The goal, of course, was for the kids to move on from being “wormers” – yes, that is a real term, to becoming polished fly fishing persons. If you ever reverted to fishing with a worm, it was a moment of real shame. The reverse was pride in one’s self and membership in the elite family of fly fishing.
Well yes, this was a long time ago.
There was real joy in this pastime. It required skill, which often brought success. It was solitary, as the protocol for fly fishing was to go solo. At the end of the day it was great fun to gather and show off the “catch”. And then fry them up for dinner!
While I don’t fish anymore, part of my identity remains that of a fly fishing woman. I became quite adept at doing battle with the wily adversary. My fishing vest – complete with flies still attached to the sheepskin – still hangs in my closet.
A few years ago, a new vanity license plate that supports the organization Trout Unlimited was issued. I got myself to the DMV soon after. To add a bit of sweetness to this act, it turned out the license design was done by a local artist. I drove straight from the DMV to Broderick Crawford’s gallery in town. He was thrilled to walk outside to take a look because he had yet to see his artwork displayed on any car.
For a number of reasons the placing of this license plate on my new car was significant. For one thing it had been pretty mangled in my Miata accident. Fortunately Evan was able to straighten it out enough to pass DMV inspection in order to install the plate on Sarton. Now a piece of the old is affixed to the new.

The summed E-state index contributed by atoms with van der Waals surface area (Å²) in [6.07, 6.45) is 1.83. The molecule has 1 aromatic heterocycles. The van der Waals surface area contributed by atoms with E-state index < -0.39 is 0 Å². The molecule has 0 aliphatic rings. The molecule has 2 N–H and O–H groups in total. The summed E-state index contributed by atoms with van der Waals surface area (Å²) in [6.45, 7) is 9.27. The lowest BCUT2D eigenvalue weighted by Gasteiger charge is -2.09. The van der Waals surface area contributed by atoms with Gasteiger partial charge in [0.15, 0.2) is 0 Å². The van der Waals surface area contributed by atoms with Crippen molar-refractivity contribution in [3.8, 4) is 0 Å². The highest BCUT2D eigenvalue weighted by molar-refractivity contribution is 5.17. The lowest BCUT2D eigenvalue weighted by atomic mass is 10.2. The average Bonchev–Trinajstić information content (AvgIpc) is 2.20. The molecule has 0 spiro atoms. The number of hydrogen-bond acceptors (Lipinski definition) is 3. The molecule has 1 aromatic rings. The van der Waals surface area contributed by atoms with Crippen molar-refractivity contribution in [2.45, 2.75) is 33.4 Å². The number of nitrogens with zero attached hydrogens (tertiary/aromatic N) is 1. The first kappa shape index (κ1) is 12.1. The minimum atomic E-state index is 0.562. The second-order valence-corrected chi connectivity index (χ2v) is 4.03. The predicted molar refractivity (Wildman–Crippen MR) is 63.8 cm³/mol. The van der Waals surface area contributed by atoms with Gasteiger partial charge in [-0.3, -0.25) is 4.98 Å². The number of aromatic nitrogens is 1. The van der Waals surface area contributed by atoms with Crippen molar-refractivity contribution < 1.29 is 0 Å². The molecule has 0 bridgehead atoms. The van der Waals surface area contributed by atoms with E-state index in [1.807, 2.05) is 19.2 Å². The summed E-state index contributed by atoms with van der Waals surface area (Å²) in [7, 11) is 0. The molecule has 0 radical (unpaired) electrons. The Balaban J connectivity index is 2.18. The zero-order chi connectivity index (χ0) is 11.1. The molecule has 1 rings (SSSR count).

It’s me placing my identity on this car. As I re-define parts of my identity, I retain much of the old, while establishing the new.
Soren Kierkegaard, Danish philosopher and theologian, said Life can only be understood backwards; but it must be lived forwards.
So with a glance back to explain the import of my recent action, I’ll now turn to the road ahead. I’ve many miles to go.
So I bought a new car. I didn’t really want to buy a new car, but I was forced into needing a new car because of the accident I had six months ago which totaled my beloved Miata. Almost totaled me and a friend who was with me as well.
I had to make some changes with this purchase. Automatic transmission was one.
I’ve only ever driven manual transmission cars, with a fair amount of pride in doing so. These days I need to be kind to my knees. I was surprised to make this transition so quickly. By the time I drove home from the dealership in Atlanta I was all in for automatic!